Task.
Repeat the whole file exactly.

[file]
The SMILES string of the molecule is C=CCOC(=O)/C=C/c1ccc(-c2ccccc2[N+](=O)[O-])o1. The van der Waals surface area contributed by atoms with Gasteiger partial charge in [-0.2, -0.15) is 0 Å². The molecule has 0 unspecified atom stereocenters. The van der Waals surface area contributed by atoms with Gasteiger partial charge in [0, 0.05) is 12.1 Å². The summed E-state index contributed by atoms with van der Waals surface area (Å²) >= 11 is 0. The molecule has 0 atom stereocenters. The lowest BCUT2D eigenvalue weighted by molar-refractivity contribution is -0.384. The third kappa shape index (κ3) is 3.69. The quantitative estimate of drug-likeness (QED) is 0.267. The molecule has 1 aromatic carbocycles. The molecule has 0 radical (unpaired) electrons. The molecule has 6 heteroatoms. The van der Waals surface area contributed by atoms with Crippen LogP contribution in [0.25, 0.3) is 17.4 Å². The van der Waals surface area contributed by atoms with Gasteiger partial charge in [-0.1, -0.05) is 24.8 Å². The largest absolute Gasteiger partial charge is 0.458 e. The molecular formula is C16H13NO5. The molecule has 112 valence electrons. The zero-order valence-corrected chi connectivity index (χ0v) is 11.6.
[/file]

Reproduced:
The SMILES string of the molecule is C=CCOC(=O)/C=C/c1ccc(-c2ccccc2[N+](=O)[O-])o1. The van der Waals surface area contributed by atoms with Gasteiger partial charge in [-0.2, -0.15) is 0 Å². The molecule has 0 unspecified atom stereocenters. The van der Waals surface area contributed by atoms with Gasteiger partial charge in [0, 0.05) is 12.1 Å². The summed E-state index contributed by atoms with van der Waals surface area (Å²) >= 11 is 0. The molecule has 0 atom stereocenters. The lowest BCUT2D eigenvalue weighted by molar-refractivity contribution is -0.384. The third kappa shape index (κ3) is 3.69. The quantitative estimate of drug-likeness (QED) is 0.267. The molecule has 1 aromatic carbocycles. The molecule has 0 radical (unpaired) electrons. The molecule has 6 heteroatoms. The van der Waals surface area contributed by atoms with Crippen LogP contribution in [0.25, 0.3) is 17.4 Å². The van der Waals surface area contributed by atoms with Gasteiger partial charge in [-0.1, -0.05) is 24.8 Å². The largest absolute Gasteiger partial charge is 0.458 e. The molecular formula is C16H13NO5. The molecule has 112 valence electrons. The zero-order valence-corrected chi connectivity index (χ0v) is 11.6.